This November, Washington voters will have a choice between two, strongly opposed pieces of gun legislation. Initiative 594 would institute universal background checks for all gun purchases for all cases except transfer between family members, while Initiative 591 would eliminate Washington’s ability to pass and enforce gun control laws that do not originate with the federal government. As Seattle police have had to address increases in gun violence over the past several years, the contentious issue of gun control hits close to home for many of our neighbors.
We support the Second Amendment right of citizens to own guns,” says the I-594 campaign. “We also believe with that right comes basic responsibilities. As a society we are responsible for keeping guns out of the hands of criminals and promoting solutions that reduce gun violence.”
2013 saw a few high-profile shooting cases in Capitol Hill, while the first quarter of 2014 has had several notable incidents. The death of Capitol Hill resident Joel Reuter in July of 2013 shone a light on the ease of access to firearms, even those who are not legally permitted to possess guns. Reuter had received court-ordered treatment for mental illness within a year of his death, and recorded himself seeking information about his gun rights on the night he was killed by Seattle police for brandishing and firing a firearm from his home at the intersection of Bellevue Avenue East and Denny Way.
This year, several sporadic shootings have taken place in and around Capitol Hill. January saw a spate of incidents, including a shooting outside a restaurant on 12th Avenue, one at a home on 16th Avenue and shoot-out on 23rd Avenue that police believe was gang-related. Most of the 2014 gun violence in Seattle this year has been in South Seattle communities.
I-594 has widespread support from gun control groups. Its main sponsor is the Washington Alliance for Gun Responsibility, and representatives from groups like Moms Demand Action for Gun Sense in America, as well as faith communities like First United Methodist Church have voiced solidarity on the issue. The I-594 campaign has hired campaign manager Zach Silk to carry its message to the November general election. Silk is best known in Seattle for running the campaign for Referendum 74, the ballot measure that legalized same-sex marriage in Washington.
Washington already has a gun purchase background check system that licensed gun dealers must use for every transaction. This system doesn’t currently extend to private sales. It’s legal in Washington for people to sell privately-owned firearms in any setting where it’s legal to possess a firearm, including gun shows and public, outdoor spaces. I-594 would require all gun sales to take place at a licensed gun dealer and use the existing background check system, though the private sale would be exempt from sales tax. There are several exceptions to background checks in the initiative, including transfer between immediate family members, sale of antique, non-function weapons, loans for hunting or other lawful shooting (gun ranges), or temporary transfers for self-defense.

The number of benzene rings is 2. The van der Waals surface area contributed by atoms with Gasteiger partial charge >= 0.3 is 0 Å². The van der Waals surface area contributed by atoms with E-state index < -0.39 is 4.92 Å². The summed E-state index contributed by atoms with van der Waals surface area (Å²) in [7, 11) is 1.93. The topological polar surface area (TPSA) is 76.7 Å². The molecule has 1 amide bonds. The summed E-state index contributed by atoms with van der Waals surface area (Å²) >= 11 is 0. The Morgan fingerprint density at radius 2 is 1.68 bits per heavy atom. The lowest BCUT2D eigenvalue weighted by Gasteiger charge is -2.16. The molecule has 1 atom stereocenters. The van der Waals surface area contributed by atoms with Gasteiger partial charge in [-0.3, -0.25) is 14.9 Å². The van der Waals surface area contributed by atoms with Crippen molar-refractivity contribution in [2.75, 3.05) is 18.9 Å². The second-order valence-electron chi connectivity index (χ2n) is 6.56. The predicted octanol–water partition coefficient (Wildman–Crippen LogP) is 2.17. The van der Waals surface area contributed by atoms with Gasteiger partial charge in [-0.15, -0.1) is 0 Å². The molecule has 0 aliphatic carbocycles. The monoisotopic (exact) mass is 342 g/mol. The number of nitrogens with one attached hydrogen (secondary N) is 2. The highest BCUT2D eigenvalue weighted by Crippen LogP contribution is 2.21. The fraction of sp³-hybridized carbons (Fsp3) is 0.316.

By contrast, I-591 would add new sections to Chapter 9 of the Revised Code of Washington, stating,
“It is unlawful for any government agency to confiscate guns or other firearms from citizens without due process,” and “It is unlawful for any government agency to require background checks on the recipient of a firearm unless a uniform national standard is required.”
Opponents of I-594 claim that it would increase costs and inconvenience for law-abiding gun owners and dealers, do little to curtail illegal gun possession, and create precedent for further gun restrictions in the future.
“Punishing gun owners who haven’t done anything wrong just because of what other people do is like charging people extra at the liquor store because there are drunk drivers out there. The state hasn’t been able to keep guns away from people who shouldn’t have them, and new laws won’t change that,” said gun rights activist and Capitol Hill resident Sam Cole, who plans to vote for I-591.
Opponents of I-591 suggest that the first addition to the RCW is unnecessary, as it is already unlawful for any government agency to confiscate any legal possession without due process, guns included. They also suggest that federal gun control laws are not sufficient, and are dependent on bolstering with local laws. Currently, federal gun laws do not mandate specific background checks, but do prohibit gun ownership for convicted felons and those found guilty of domestic violence, confirmed substance abusers, those diagnosed as severely mentally ill, and non-immigrating nationals of other countries who do not possess a hunting license.